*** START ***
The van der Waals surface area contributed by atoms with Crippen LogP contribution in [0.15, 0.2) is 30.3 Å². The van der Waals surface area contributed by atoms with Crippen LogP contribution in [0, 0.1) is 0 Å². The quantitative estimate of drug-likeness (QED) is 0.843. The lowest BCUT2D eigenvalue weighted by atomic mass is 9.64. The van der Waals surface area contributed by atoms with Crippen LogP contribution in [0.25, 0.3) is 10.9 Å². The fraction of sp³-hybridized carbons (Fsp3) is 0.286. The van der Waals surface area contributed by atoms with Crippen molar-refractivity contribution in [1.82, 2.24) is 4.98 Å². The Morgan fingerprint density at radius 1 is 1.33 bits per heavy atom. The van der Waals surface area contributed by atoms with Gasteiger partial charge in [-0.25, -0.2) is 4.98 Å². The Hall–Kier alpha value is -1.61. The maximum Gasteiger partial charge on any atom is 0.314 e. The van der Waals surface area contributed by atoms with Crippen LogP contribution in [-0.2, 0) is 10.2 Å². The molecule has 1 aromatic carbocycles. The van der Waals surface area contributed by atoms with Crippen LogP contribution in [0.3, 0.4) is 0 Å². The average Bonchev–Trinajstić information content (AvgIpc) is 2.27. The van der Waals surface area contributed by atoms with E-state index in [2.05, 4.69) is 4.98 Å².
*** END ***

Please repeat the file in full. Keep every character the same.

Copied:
The van der Waals surface area contributed by atoms with Crippen LogP contribution in [0.15, 0.2) is 30.3 Å². The van der Waals surface area contributed by atoms with Crippen LogP contribution in [0, 0.1) is 0 Å². The quantitative estimate of drug-likeness (QED) is 0.843. The lowest BCUT2D eigenvalue weighted by atomic mass is 9.64. The van der Waals surface area contributed by atoms with Crippen LogP contribution in [0.25, 0.3) is 10.9 Å². The fraction of sp³-hybridized carbons (Fsp3) is 0.286. The van der Waals surface area contributed by atoms with Crippen molar-refractivity contribution in [1.82, 2.24) is 4.98 Å². The Morgan fingerprint density at radius 1 is 1.33 bits per heavy atom. The van der Waals surface area contributed by atoms with Gasteiger partial charge in [-0.25, -0.2) is 4.98 Å². The Hall–Kier alpha value is -1.61. The maximum Gasteiger partial charge on any atom is 0.314 e. The van der Waals surface area contributed by atoms with Crippen LogP contribution in [-0.2, 0) is 10.2 Å². The molecule has 1 aromatic carbocycles. The van der Waals surface area contributed by atoms with Crippen LogP contribution in [0.3, 0.4) is 0 Å². The average Bonchev–Trinajstić information content (AvgIpc) is 2.27. The van der Waals surface area contributed by atoms with E-state index in [2.05, 4.69) is 4.98 Å².